Pale Blue Dot, from NASA by way of Wikipedia

The pale blue dot, the only home you’ve ever known.

I debated with myself what to call this post (if you can hold a debate with only one person without that one person being insane). Several subtitles popped into my mind:

  • Pale Blue Dot
  • None Like It Hot
  • Hell or High Water

The reason should be clear: there’s only one Earth. In Sagan’s immortal words,

The Earth is a very small stage in a vast cosmic arena. Think of the rivers of blood spilled by all those generals and emperors so that in glory and triumph they could become the momentary masters of a fraction of a dot. Think of the endless cruelties visited by the inhabitants of one corner of this pixel on the scarcely distinguishable inhabitants of some other corner. How frequent their misunderstandings, how eager they are to kill one another, how fervent their hatreds. Our posturings, our imagined self-importance, the delusion that we have some privileged position in the universe, are challenged by this point of pale light. Our planet is a lonely speck in the great enveloping cosmic dark. In our obscurity – in all this vastness – there is no hint that help will come from elsewhere to save us from ourselves.

Our world is pretty fragile. If it were a marble, covered in varnish, that varnish layer would be relatively about as thick as the atmosphere is on our planet. Our world is fragile, and we’ve been abusing it wholesale for the last few thousand years. Now, however, in the past two centuries, have we managed to really change things.

We’re pumping more CO2 into the atmosphere than ever before, and that is raising the temperature higher than ever before. We’re melting the polar icecaps at such a rate that polar bears are being found drowned because they’ve been unable to find ice to rest on. Storms are getting stronger, droughts are getting longer, rainfall is getting harder. We’re in danger of shutting down the gulf stream and, ironically, plunging Europe into an iceage.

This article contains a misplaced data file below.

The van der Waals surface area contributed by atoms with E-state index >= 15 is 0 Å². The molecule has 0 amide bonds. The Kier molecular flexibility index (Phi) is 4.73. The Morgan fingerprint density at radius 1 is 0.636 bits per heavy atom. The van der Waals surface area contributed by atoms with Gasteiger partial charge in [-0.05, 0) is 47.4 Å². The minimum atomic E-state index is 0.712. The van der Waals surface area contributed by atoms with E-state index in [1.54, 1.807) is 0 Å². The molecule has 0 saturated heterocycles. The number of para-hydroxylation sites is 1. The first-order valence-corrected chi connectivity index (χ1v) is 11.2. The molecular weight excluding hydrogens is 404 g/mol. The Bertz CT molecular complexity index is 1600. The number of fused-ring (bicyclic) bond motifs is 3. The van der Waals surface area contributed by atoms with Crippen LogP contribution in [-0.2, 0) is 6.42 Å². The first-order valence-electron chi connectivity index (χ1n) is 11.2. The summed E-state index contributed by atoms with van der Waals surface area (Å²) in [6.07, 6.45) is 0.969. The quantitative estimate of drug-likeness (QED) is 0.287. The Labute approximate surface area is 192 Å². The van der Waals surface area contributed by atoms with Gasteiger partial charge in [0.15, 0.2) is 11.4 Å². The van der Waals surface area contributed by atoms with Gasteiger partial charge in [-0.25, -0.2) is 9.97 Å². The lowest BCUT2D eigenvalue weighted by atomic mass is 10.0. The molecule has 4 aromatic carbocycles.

And all this because we can’t get off the fossil fuel wagon.

I don’t really have much more to add to this post. It suffices to say that no scientists dissent from anthropogenic global warming. Any dissent you hear is from either

  • non scientists
  • shills
  • scientists who are from a different discipline and are speaking from ignorance

This isn’t merely a “No True Scotsman” assertion, this is backed up by the ferociously peer-reviewed scientific literature. All climate scientists everywhere agree that global warming is real, and that a largedominant portion is from human industry and activity. The only “debate” is over the extent and the best way to deal with the issue.

The fact that the USA’s fuel economy on their vehicle fleet lags behind even that of China should be ringing bells that the lie about “the economy or the planet” isn’t just incredibly stupid (because hey, good luck spending that gold when you can’t live in Florida anymore seeing as it’s underwater), but that if even China’s standards are higher than those in the USA, something is wrong.

The plain truth is that we’re used to the Earth “always being there”. It’s a slow thing, to us. It usually operates on the scale of centuries to millennia. Global warming is acting on the scale of decades, and that’s still too slow for us to notice.

Except now we’re noticing. The Antarctic is melting, the Arctic is breaking up, Greenland is slipping into the sea… I just hope that, ironically, it’s fast enough for us to notice before it’s too late.

I’ve only just watched An Inconvenient Truth, and the facts presented (facts, not opinion) paint a very stark, very definite picture. Our civilisation can be thought of as a frog.  You’ve probably heard the tale – put a frog into hot water and it’ll jump straight out, but put a frog into cold water and then turn up the heat, and it’ll not notice anything’s wrong until the water boils…

We’re that frog, and the water’s already starting to bubble.

Wake up.

If you haven’t seen the movie, go see it. If you’re unsure, see it twice. Read the scientific literature, ask where the information comes from. If it comes from Exxon, or BP, or Shell, then ask yourself what their agenda might be, because it’s extremely difficult to get somebody to understand something if their paycheck depends on them not understanding it.

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